Physical gold demand in Asia was muted this week as higher prices turned off buyers, with discounts in India widening ahead of a festive season that could spur appetite in the world’s second largest consumer.
Gold, often perceived as a hedge against financial uncertainties, has risen about 26 percent this year to trade at $1,339 an ounce on Friday, and is on track for its biggest annual gain since 2010.
In India, discount over the global spot gold benchmark widened to $60 an ounce, from up to $58 last week, as demand remained sluggish.
“Jewellers are running their businesses with thin inventory levels. They are likely to increase purchases from this month-end,” said a Mumbai-based bullion dealer with a global bank.
Gold consumption in China and India is set to drop 15-20 percent in 2016 on lower investment demand and jewellery sales, an official at Scotiabank said.
In India, gold demand in the first half of the year fell 30 percent from a year ago to 247.4 tonnes, the lowest since 2009, due to a jewellers’ strike and higher prices, the World Gold Council said.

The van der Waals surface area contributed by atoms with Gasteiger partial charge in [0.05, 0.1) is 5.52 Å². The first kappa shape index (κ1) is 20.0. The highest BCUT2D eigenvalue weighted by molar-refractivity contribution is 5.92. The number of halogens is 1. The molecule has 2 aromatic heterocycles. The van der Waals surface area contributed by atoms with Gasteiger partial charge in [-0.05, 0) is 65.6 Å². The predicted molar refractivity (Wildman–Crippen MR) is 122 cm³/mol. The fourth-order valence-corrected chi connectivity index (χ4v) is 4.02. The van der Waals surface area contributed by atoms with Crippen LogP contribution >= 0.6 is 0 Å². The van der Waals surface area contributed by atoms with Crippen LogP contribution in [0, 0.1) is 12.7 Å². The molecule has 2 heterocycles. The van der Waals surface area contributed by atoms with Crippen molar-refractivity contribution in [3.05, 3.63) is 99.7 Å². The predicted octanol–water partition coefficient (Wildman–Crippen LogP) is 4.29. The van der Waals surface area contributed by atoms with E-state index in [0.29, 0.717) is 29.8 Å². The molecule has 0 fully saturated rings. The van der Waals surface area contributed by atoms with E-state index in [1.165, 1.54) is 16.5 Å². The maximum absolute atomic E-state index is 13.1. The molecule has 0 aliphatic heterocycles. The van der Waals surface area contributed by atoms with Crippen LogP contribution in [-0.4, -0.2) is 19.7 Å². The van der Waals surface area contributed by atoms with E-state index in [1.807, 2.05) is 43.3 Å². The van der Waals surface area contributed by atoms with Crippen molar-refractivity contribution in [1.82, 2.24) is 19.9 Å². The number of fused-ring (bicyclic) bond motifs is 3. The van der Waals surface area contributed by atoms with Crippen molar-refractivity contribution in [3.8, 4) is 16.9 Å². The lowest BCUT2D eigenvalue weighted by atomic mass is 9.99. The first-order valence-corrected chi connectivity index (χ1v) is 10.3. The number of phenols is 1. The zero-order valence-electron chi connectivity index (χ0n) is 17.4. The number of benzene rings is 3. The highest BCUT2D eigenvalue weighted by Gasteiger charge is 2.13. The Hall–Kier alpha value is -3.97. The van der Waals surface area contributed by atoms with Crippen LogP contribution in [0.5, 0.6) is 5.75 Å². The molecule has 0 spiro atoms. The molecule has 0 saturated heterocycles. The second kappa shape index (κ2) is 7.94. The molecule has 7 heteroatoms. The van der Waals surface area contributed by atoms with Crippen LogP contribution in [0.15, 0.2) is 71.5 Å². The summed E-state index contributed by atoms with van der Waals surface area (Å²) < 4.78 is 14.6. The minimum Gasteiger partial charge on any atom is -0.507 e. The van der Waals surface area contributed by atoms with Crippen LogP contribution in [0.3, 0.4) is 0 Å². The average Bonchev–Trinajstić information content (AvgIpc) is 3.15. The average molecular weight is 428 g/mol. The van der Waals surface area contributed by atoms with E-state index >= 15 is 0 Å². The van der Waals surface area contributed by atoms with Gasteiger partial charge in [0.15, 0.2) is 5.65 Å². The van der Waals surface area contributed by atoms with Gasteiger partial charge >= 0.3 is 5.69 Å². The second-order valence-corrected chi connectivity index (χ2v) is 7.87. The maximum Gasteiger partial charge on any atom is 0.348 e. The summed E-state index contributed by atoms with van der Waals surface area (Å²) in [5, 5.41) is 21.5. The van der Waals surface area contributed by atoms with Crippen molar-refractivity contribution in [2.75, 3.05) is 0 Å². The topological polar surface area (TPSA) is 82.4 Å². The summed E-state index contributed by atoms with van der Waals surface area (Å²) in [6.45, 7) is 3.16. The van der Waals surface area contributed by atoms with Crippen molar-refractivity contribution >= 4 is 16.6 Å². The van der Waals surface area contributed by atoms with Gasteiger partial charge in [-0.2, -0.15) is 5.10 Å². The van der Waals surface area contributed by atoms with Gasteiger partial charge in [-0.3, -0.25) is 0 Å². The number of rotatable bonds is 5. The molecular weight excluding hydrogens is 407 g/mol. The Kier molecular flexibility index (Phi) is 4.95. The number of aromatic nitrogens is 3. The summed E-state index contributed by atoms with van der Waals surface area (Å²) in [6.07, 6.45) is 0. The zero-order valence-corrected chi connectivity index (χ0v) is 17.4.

“In the second half traditionally demand remains higher. This year, since monsoon rainfall is good, demand will pick up during festive season,” said Somasundaram PR, managing director of the WGC’s Indian operations.
The quarter ending in December typically accounts for about a third of India’s gold sales since it includes the start of the wedding season and festivals like Dhanteras and Diwali. Two-thirds of demand in India comes from villages, where jewellery is a traditional investment.
Bullion prices in top consumer China were at a premium of $1-$2 an ounce to the global benchmark, unchanged from last week, dealers said. Premiums in Hong Kong also stayed at 20-60 cents an ounce.
“People are choosing ETFs (exchange-traded funds) rather than physical gold,” said Ronald Leung, chief dealer at Lee Cheong Gold Dealers in Hong Kong.
“The price is not really attractive for buying gold and the jewelry side is not really exciting.”
China’s peak season for gold demand kicks off around the National Day holiday in early October. However, sales this year will not be good due to higher prices, a China-based trader said.
In other major trading centres, bullion was sold at 25 cents per ounce discount in Tokyo, narrowing from last week’s discount of $1. Premiums in Singapore eased to 20-30 cents from 60 cents on lower demand. (Reporting By Nallur Sethuraman in Bengaluru and Rajendra Jadhav in Mumbai)